SAN FRANCISCO — California is not Greece, according to Standard & Poor’s.
The rating agency said in a report released Tuesday that comparisons between the most populated U.S. state and Greece’s financial quagmire are overblown.
“We believe that some of the perceptions about the similarities between California and Greece occasionally noted in the media do not hold up to closer scrutiny,” Standard & Poor’s analyst Gabriel Petek said in the report.
In a separate report released Tuesday, Fitch Ratings said it expects continued pressure on California school districts, leading to further negative rating actions.
Standard & Poor’s rates Greece BB-minus on a negative watch while it rates California A-minus with a negative outlook.
Petek said it is incorrect to conclude that both governments have comparable debt burdens.
California’s gross domestic product reached $1.9 trillion in 2010 compared to Greece’s $305 billion, while the state’s real GDP growth rate is projected at 2.9% in 2011 versus Greece’s negative 3.5%, according to the report.
California is one of the top ten largest economies in the world.
The report also noted that Greece’s debt to GDP ratio is 153% compared to California’s 4.6% state government debt to gross state product.
California’s capacity to repay its debt, despite worse budget problems compared to other states, remains strong, according to the rating agency.
The report cited the state’s economic diversity, modern economy and the elasticity of many of its markets.
Petek said Greece’s budget problems are also worse compared to California since the Golden State has a comparably better political environment and smaller budget imbalances, even when adjusting for a wider scope of spending.
In California, the state constitution requires the state to adopt a balanced budget, which is not the case in Greece. Additionally, California must pay debt service ahead of all other obligations except for education, which is the top expenditure.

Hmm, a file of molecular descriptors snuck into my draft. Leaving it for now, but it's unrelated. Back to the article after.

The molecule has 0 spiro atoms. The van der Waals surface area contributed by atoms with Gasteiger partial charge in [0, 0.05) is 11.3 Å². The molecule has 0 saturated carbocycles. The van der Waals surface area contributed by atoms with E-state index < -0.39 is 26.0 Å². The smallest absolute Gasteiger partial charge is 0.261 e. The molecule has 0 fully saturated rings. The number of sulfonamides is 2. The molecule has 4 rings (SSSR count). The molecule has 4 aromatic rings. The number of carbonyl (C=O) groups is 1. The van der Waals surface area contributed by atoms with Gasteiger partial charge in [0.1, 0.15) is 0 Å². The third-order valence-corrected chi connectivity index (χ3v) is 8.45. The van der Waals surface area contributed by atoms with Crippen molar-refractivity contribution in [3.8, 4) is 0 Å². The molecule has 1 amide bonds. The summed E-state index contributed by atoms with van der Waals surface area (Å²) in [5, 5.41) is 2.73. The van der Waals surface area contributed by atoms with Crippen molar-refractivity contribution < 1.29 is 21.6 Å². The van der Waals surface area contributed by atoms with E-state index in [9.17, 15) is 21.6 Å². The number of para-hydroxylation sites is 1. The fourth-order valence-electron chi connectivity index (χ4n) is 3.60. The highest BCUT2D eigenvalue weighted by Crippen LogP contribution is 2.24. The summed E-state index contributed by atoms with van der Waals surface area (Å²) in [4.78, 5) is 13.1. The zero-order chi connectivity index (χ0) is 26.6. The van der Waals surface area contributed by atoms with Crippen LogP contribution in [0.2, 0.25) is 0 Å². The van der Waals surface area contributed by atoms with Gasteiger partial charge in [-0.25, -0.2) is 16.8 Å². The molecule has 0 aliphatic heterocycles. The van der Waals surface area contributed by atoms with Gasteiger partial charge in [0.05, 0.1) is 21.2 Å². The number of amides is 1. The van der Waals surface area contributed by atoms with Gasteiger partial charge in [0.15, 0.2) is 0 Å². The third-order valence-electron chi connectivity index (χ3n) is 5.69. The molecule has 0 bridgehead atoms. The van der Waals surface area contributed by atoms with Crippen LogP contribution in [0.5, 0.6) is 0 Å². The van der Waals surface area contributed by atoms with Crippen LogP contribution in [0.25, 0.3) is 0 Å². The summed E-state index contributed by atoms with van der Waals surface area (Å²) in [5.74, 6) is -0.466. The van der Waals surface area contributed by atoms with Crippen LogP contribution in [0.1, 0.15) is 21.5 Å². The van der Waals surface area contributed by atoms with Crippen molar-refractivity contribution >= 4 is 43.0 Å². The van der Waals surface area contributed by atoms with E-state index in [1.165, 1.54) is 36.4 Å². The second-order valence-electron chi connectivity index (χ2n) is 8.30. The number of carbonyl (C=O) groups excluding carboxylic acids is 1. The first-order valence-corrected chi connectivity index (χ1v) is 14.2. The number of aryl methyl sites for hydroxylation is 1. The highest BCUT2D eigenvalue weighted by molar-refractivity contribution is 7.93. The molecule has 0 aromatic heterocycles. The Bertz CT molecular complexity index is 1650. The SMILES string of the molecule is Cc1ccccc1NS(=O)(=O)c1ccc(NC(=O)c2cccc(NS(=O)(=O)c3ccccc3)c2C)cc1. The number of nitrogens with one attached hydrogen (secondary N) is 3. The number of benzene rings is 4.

Petek said California benefits from Federal budget support while Greece is forced to rely on extraordinary loans from the European Union and the International Monetary Fund.
The report did note some similarities between the two economies, including that both have experienced severe recessions with high unemployment rates and both face deep budget deficits that have increased borrowing costs.
“Both governments face deep budget deficits, which we have seen complicated liquidity management for California and undermines investor confidence in the fiscal credibility of Greece,” the report said.
A majority of California’s budget has also already been allocated through voter-mandates, leaving the legislature will little flexibility.
Fitch said Tuesday it has taken negative actions on 16 school districts, 30% of all the school districts it rates in California, since the beginning of 2010. It said 37 school districts have been affirmed while just one was upgraded.
Fitch said the trend may worsen in fiscal 2012 and could further accelerate if the state decides to cut further into school spending.
In fiscal 2011, the state suspended Proposition 98 that sets a constitutionally guaranteed minimum funding level to be spent by the state on education.
The state’s school districts are under fiscal stress from reduced state funding, an end of one-time federal revenues, shrinking enrollment and tax bases and diminished spending flexibility, according to Fitch.
“Since most school districts have almost no control over their revenues, prudent management practices and expenditure controls are crucial to maintaining credit quality in this challenged environment,” Fitch said in the report.
“Although many districts have responded with sufficient offsetting expenditure reductions, others lack the ability or willingness to do so.”